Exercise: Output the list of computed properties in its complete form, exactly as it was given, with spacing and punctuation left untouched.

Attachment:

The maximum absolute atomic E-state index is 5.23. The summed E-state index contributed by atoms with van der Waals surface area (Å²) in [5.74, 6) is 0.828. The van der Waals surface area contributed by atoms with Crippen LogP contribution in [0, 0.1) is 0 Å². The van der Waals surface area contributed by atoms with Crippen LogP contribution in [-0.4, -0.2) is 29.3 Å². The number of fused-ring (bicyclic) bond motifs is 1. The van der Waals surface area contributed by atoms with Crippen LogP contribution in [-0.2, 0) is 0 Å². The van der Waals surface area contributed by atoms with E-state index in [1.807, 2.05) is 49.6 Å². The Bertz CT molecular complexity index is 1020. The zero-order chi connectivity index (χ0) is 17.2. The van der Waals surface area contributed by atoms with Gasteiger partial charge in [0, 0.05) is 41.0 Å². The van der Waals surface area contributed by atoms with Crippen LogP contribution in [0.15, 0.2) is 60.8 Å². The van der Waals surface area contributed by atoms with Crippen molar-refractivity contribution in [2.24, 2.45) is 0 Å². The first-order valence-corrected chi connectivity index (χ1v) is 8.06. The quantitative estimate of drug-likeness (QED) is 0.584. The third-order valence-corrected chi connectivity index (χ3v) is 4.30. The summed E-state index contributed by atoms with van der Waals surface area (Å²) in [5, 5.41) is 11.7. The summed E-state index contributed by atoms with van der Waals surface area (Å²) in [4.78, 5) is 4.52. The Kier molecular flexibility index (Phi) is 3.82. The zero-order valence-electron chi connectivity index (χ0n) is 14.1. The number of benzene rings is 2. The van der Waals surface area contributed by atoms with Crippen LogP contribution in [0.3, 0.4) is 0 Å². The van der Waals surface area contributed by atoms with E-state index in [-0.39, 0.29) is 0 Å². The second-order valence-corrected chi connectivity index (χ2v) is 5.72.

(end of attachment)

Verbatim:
The maximum absolute atomic E-state index is 5.23. The summed E-state index contributed by atoms with van der Waals surface area (Å²) in [5.74, 6) is 0.828. The van der Waals surface area contributed by atoms with Crippen LogP contribution in [0, 0.1) is 0 Å². The van der Waals surface area contributed by atoms with Crippen LogP contribution in [-0.4, -0.2) is 29.3 Å². The number of fused-ring (bicyclic) bond motifs is 1. The van der Waals surface area contributed by atoms with Crippen LogP contribution in [-0.2, 0) is 0 Å². The van der Waals surface area contributed by atoms with E-state index in [1.807, 2.05) is 49.6 Å². The Bertz CT molecular complexity index is 1020. The zero-order chi connectivity index (χ0) is 17.2. The van der Waals surface area contributed by atoms with Gasteiger partial charge in [0, 0.05) is 41.0 Å². The van der Waals surface area contributed by atoms with Crippen LogP contribution in [0.15, 0.2) is 60.8 Å². The van der Waals surface area contributed by atoms with Crippen molar-refractivity contribution in [2.24, 2.45) is 0 Å². The first-order valence-corrected chi connectivity index (χ1v) is 8.06. The quantitative estimate of drug-likeness (QED) is 0.584. The third-order valence-corrected chi connectivity index (χ3v) is 4.30. The summed E-state index contributed by atoms with van der Waals surface area (Å²) in [5, 5.41) is 11.7. The summed E-state index contributed by atoms with van der Waals surface area (Å²) in [4.78, 5) is 4.52. The Kier molecular flexibility index (Phi) is 3.82. The zero-order valence-electron chi connectivity index (χ0n) is 14.1. The number of benzene rings is 2. The van der Waals surface area contributed by atoms with Crippen LogP contribution in [0.3, 0.4) is 0 Å². The van der Waals surface area contributed by atoms with E-state index in [-0.39, 0.29) is 0 Å². The second-order valence-corrected chi connectivity index (χ2v) is 5.72.